The search is on

The search is on.  Stocks ended flat in yesterday’s session as investors searched for news to trade on.  Stocks gave up early gains on concerns over the pending trade deal.

 

MY TWO CENTS

 

  1.  A big production.  Economists try to simplify everything in order to get down to the core drivers behind something as simple as a transaction or something as complex as a national economy.  We are known for things like “a two-good world” where consumers can only chose to buy either “guns or butter”.  We are also known for figuring out that too much of a good thing is not always good, AKA The Law of Eventually Diminishing Marginal Utility.All of these things which seem to be completely unrelated do actually build into models that give a fairly accurate accounting of an economy.  I am going to take some liberty here and simplify in order to explain something.  In economist geek-talk, this is referred to as abstraction.  Gross Domestic Product (GDP) is an accounting of all goods and services created in a given country.  Imagine an accounting of all of the raw materials pulled from the earth as they are hewn and refined into gadgets which are further combined into products to be sold in the market.  Given that there is only so much raw material available, GDP can only theoretically reach that limit.  So GDP grows as new raw materials are discovered and harvested.   The US has the largest GDP in the world and we have been tapping into raw materials quite effectively for some time.  How then is GDP able to continue growing and growing, given that resources are limited and in some cases, scarce?  The answer is: productivity. Being able to harvest resources more effectively allows an economy to grow quicker.  Think about how much more productive an accountant could be using a computer versus a mechanical adding machine.  Another example of this is development of fracking technology which enabled the tapping into shale oil deposits that could not previously be extracted efficiently.  So for the better part of the last forty years, technology has driven economic growth through increased worker productivity.  Get the picture by now?  Productivity is a key driver of economic growth.  The lecture is over… getting back to reality, the Bureau of Labor Statistics tracks worker productivity and released its Non-Farm Productivity number yesterday.  As you might guess it is not a number that makes too many headlines but it is closely watched by economists.  The number came in down -0.3% compared to last quarter’s growth of +2.5%.  The surprise drop is the first negative quarter since 2015 and while it won’t set off any loud alarms it is certainly another sign that the economy is slowing.

 

  1. Trading the elections.  Thankfully, Wall Street has largely ignored the recent political shenanigans going on in Washington DC.  There are, after all, plenty of other things to focus on such as the trade war, Federal Reserve Policy, and the global economic slowdown, to name a few.  This past Tuesday, was an election day which didn’t really draw too much financial press because it was an off-year election.  The big oneis  obviously going to be next November with a Presidential election and perhaps, even more importantly, congressional elections.  The outcome of next year’s races can and will impact Wall Street.  The makeup of the House and Senate will determine tax policy, healthcare policy, trade policy, environmental regulatory policy, etc.  All of these will affect different sectors.  Fewer regulations will enable some sectors to grow profits while more regulation may in some cases diminish profits and in others provide new opportunities for profit.  Changes in tax policy can affect consumer spending as well as investment decisions.  Why am I bringing this up now?  Because in a little less than 12 months from now all of these will have an impact on Wall Street, so now is the time to start paying attention.  As we get further into election season we can expect clearer policy pictures emerge from both sides as candidates refine their pitches.  While the picture is certainly unclear at this moment, we can expect that to change rather quickly in the months, if not weeks ahead.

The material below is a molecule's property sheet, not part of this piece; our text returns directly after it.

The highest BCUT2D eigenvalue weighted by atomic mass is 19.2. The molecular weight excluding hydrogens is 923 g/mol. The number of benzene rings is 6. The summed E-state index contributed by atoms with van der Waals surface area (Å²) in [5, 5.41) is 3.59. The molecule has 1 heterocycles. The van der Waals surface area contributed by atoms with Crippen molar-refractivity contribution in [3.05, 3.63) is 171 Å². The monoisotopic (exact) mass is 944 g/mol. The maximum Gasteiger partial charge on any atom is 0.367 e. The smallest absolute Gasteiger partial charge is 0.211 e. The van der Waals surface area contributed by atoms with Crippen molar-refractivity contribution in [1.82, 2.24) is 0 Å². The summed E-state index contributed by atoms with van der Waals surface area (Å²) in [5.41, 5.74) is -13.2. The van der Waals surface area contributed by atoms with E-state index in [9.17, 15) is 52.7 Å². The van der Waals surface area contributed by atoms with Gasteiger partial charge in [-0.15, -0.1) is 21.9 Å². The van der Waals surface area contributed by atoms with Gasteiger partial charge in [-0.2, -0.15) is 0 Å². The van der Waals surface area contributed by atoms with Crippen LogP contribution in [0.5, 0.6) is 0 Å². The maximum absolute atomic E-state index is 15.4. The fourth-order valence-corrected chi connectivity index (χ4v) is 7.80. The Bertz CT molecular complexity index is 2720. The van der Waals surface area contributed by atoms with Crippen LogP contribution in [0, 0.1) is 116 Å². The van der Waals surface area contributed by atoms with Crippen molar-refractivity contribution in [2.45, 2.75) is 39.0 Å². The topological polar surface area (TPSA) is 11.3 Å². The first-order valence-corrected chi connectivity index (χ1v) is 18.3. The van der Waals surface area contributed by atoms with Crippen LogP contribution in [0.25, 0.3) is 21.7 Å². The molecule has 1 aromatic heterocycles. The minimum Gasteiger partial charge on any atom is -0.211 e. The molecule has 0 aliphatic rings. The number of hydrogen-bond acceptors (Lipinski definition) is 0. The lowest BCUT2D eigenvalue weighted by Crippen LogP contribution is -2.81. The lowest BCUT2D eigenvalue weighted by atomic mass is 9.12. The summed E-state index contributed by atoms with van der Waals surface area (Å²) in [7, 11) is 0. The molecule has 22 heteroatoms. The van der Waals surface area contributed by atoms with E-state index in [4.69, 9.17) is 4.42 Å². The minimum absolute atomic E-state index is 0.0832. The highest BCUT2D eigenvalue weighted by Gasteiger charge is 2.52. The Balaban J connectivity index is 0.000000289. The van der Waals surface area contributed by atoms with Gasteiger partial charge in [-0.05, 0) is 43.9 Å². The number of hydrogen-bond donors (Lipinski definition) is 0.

THE MARKETS

 

Stocks gave up early gains yesterday when reports surfaced that the Phase One trade deal wouldn’t be signed until December.  Interestingly, the market reaction was not extreme hinting that investors are still confident that something good will come of the negotiation.  WHILE YOU SLEPT China announced that it agreed with the US to roll back tariffs on each other’s goods in phases as both sides work toward a trade deal.  The announcement caused stock futures to jump overnight.  Yesterday, the S&P500 climbed by +0.07%, the Dow Jones Industrial Average slipped by -0.0003% (that is a very small number), the Russell 2000 fell by -0.63%, and the NASDAQ Composite Index traded off by -0.29%.  Bonds advanced slightly and. 10-year treasury yields fell by -3 basis points to 1.82%.  Crude oil fell by -1.54% after an EIA report showed a surprise increase in supply.  Futures in crude were up overnight in response to the positive trade headlines.

 

WHAT’S NXT

 

– Dallas Fed President Robert Kaplan and Atlanta Fed President Raphael Bostic will speak today.

– This morning Dish, Johnson Controls, Cardinal Health, and Noble Energy beat while Norwegian Cruises, Air Products, and AMC Entertainment missed.  After the bell earnings include Activision Blizzard, GoPro, Zillow, Disney, Revolve Group, Take Two Interactive, and Monster Beverage.

– Pay attention to trade news today as the US has not yet confirmed the tariff rollback that goosed the markets overnight.

daily chartbook 2019-11-07

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